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Showing posts from May, 2015

The Climb: Tragic Ambitions on Everest by Anatoli Boukreev and G. Weston DeWalt

The Climb: Tragic Ambitions on Everest by the late great Anatoli Boukreev and G. Weston DeWalt was, at its heart, a direct rebuttal of Jon Krakauer's assertions in Into Thin Air that Anatoli Boukreev abandoned the clients he was hired to guide up and down Everest on that fateful day, May 10, 1996, when five climbers from two different commercial expeditions perished in a surprise storm on their descent from the summit.

The late Anatoli Boukreev was considered by many the best mountaineer in the world at the time the events documented in The Climb occurred, with nearly a dozen 8,000m peaks in his pocket, including ascents to the top of Everest and several other of the highest Himalayan mountains without oxygen.  His physical conditioning and acclimatization techniques for thriving in high altitudes remain arguably unsurpassed almost two decades since his untimely death on Christmas, 1997, in an avalanche on Annapurna.  And more importantly, they remain practical examples of what yo…

Five Vintage, Appropriately Lurid, Mass Market Paperbacks (# 1.0)

Up first is a newer, appropriately lurid, vintage book cover favorite: BIBLIOBIMBO. I haven't researched it to be 100% positive that it's a loving parody — homage — to mass market pulp covers, but regardless, even if Bibliobimbo isn't a real dime store novel authored by a real bona fide author of the nom de guerre, "John Thomas," the cover blurbs and cover image itself are all clever and brilliant, and I wish I owned a copy whether it exists in reality or not. Surely it exists somewhere in the unreality of Jorge Luis Borges' "Library of Babel"!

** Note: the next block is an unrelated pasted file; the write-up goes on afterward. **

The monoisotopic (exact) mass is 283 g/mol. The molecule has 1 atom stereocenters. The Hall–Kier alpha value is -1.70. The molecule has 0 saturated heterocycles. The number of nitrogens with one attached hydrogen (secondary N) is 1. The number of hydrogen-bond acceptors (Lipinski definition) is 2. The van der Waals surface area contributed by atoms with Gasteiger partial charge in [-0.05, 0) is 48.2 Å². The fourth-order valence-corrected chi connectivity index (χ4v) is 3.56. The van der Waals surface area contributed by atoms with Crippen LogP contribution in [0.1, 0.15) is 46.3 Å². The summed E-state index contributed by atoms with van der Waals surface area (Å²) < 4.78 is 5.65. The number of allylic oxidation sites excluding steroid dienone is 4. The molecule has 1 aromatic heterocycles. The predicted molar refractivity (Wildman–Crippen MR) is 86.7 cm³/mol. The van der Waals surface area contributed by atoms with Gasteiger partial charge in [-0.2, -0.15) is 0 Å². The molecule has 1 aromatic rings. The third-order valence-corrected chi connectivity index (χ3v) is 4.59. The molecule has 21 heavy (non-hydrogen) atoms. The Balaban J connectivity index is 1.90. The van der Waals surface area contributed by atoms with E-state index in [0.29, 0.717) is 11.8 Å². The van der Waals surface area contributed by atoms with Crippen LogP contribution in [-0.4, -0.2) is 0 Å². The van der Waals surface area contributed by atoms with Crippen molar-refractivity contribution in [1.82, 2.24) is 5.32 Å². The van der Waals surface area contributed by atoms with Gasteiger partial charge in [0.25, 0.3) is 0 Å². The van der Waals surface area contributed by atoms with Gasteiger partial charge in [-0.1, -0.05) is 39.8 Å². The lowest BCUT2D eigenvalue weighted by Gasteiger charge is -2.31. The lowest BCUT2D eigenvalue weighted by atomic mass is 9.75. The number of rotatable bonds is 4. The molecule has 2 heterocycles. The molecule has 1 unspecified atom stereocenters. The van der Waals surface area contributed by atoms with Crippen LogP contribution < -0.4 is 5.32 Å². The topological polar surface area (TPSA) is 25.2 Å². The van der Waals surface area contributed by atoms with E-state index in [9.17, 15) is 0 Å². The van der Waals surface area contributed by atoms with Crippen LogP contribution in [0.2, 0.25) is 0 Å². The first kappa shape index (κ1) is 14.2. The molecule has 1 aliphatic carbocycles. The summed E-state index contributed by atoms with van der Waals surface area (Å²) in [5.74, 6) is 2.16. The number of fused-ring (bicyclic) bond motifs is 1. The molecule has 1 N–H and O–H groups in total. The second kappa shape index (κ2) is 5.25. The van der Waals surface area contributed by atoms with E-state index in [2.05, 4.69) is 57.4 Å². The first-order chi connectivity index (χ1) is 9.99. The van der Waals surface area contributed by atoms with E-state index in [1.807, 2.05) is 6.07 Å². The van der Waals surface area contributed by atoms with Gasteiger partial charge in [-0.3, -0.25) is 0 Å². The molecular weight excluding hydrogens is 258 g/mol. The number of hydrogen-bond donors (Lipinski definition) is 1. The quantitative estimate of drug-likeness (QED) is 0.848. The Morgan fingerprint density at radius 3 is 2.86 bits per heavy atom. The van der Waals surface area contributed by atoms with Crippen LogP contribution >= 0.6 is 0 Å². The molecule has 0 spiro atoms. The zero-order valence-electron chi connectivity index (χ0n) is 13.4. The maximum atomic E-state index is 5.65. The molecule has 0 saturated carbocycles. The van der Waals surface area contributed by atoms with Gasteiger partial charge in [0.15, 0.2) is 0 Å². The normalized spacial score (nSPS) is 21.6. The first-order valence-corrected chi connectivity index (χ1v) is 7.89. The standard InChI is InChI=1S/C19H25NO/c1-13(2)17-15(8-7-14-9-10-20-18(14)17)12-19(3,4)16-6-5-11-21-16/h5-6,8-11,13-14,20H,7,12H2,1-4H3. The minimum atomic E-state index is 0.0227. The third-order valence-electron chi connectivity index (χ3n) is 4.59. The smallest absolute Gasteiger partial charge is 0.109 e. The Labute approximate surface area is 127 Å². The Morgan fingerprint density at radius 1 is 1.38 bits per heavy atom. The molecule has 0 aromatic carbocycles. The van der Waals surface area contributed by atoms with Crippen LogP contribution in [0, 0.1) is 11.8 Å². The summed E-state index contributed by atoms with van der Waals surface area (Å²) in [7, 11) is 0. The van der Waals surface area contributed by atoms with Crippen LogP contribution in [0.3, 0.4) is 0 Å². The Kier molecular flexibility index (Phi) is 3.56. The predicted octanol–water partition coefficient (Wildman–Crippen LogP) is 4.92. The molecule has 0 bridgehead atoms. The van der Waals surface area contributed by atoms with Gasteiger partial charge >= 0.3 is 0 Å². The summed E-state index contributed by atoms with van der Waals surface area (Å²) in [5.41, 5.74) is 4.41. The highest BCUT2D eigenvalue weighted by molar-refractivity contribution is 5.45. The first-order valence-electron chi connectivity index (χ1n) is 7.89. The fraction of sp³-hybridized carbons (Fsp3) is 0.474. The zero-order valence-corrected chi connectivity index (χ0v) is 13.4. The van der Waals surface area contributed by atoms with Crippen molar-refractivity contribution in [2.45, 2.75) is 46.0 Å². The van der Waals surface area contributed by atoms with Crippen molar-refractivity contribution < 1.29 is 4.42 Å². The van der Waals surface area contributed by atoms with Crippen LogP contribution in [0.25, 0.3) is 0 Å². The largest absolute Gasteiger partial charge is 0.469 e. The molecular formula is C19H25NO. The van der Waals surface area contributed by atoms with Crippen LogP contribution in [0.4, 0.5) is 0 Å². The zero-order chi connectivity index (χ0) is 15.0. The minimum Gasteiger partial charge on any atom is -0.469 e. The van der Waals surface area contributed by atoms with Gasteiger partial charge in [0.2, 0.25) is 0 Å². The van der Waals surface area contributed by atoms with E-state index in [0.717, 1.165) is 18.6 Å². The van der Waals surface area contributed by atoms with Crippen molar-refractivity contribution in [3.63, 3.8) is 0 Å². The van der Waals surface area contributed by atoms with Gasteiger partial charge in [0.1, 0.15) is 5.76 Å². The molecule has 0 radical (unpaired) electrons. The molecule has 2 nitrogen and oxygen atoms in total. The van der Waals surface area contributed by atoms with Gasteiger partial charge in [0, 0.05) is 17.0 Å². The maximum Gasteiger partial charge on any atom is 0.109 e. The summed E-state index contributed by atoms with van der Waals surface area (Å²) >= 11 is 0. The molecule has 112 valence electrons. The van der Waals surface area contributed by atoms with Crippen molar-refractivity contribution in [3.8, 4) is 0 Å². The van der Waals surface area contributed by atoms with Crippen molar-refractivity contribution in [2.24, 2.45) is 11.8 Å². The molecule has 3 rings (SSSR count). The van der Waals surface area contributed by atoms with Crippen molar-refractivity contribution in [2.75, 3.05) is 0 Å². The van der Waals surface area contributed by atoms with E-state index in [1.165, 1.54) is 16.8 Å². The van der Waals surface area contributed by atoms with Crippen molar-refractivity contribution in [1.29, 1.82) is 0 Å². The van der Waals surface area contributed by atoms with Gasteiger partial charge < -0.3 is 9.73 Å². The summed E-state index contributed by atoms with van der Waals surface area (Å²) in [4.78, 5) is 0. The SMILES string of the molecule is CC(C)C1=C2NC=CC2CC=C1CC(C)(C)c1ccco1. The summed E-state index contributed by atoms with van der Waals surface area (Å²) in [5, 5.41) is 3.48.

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BLONDE ON THE ROCKS is an old favorite by a master of lurid detective noir, Carter Brown.  My sole complaint with the otherwise perfect cover artwork:  Where are the damn ice cubes? Is this vixen truly served on the rocks or is she served up?  If this book cover were a real ad for a real drink Carter Brown could be legitimately sued for illegitimate advertising!



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Bantam Giant's edition of Pulitze…

Asylum Piece and Other Stories by Anna Kavan

Reading Asylum Piece and Other Stories (1940) is a visceral experience.  Picture yourself staring into a full body-and-mind mirror that Anna Kavan intentionally cracked so that you could feel and see yourself thoroughly shattered, and if you're empathetically bent at all, you may acquire an inkling of what it was like being one of Anna Kavan's unnamed isolated characters suffering from mental illness, looking into that mirror.  Or catch a glimpse, in the least, of what it was like being a young and alienated and misunderstood and suicidal Anna Kavan.  Contorted realities reflected back out of that impossible mirror come sneaking up on you, quietly shrieking.  Background scenarios are terse and incomplete; we do not know how so and so ended up here in this asylum or there in that asylum; we only know that they are here or there, trapped inside, and perceive themselves incarcerated and persecuted unjustly by a real or imaginary litany of unknown "Enemies": jailers, nu…